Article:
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J Clin Child Adolesc Psychol. 2011;40(4):646-57. doi: 10.1080/15374416.2011.581622.

Testing the adaptation to poverty-related stress model: predicting psychopathology symptoms in families facing economic hardship.

Author information

1
Department of Psychology, University of Denver, CO 80208, USA. mwadsworth@psy.du.edu

Abstract

This study tested the Adaptation to Poverty-related Stress Model and its proposed relations between poverty-related stress, effortful and involuntary stress responses, and symptoms of psychopathology in an ethnically diverse sample of low-income children and their parents. Prospective Hierarchical Linear Modeling analyses conducted with 98 families (300 family members: 136 adults, 82 adolescents and preadolescents, 82 school-age children) revealed that, consistent with the model, primary and secondary control coping were protective against poverty-related stress primarily for internalizing symptoms. Conversely, disengagement coping exacerbated externalizing symptoms over time. In addition, involuntary engagement stress responses exacerbated the effects of poverty-related stress for internalizing symptoms, whereas involuntary disengagement responses exacerbated externalizing symptoms. Age and gender effects were found in most models, reflecting more symptoms of both types for parents than children and higher levels of internalizing symptoms for girls.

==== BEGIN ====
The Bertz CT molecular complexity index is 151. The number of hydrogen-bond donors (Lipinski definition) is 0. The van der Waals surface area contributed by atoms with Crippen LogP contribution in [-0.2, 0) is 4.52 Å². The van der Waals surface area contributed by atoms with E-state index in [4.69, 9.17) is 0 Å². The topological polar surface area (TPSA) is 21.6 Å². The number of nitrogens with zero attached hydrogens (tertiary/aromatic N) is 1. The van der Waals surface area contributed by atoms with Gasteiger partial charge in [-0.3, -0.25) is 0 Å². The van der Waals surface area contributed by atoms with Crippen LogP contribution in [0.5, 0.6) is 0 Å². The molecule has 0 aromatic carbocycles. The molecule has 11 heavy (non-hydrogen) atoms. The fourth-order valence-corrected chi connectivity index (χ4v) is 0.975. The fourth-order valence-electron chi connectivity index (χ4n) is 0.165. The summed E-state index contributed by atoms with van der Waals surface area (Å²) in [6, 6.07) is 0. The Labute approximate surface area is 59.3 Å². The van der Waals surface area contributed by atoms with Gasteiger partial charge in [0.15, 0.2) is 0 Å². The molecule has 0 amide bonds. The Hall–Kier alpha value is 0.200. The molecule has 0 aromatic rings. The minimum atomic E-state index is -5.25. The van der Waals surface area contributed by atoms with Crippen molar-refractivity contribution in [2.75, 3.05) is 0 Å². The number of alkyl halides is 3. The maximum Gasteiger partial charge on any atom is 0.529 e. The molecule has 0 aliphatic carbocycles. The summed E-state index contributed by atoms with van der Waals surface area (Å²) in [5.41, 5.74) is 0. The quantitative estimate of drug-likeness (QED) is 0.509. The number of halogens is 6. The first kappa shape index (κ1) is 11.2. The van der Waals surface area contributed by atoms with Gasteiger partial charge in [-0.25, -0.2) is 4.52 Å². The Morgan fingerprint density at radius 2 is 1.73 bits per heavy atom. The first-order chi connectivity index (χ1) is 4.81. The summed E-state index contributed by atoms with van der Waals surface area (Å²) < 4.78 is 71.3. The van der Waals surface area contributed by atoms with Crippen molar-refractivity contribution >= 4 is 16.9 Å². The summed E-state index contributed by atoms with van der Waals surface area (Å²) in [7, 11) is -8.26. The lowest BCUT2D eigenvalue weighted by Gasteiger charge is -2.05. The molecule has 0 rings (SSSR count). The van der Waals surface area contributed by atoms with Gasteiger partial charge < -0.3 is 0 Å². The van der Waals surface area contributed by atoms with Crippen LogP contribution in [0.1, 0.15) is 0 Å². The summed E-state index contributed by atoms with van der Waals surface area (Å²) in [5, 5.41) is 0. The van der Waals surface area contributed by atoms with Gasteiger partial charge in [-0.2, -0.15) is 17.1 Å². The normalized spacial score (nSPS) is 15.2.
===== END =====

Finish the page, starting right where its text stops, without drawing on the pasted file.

PMID:
21722035
DOI:
10.1080/15374416.2011.581622
[Indexed for MEDLINE]

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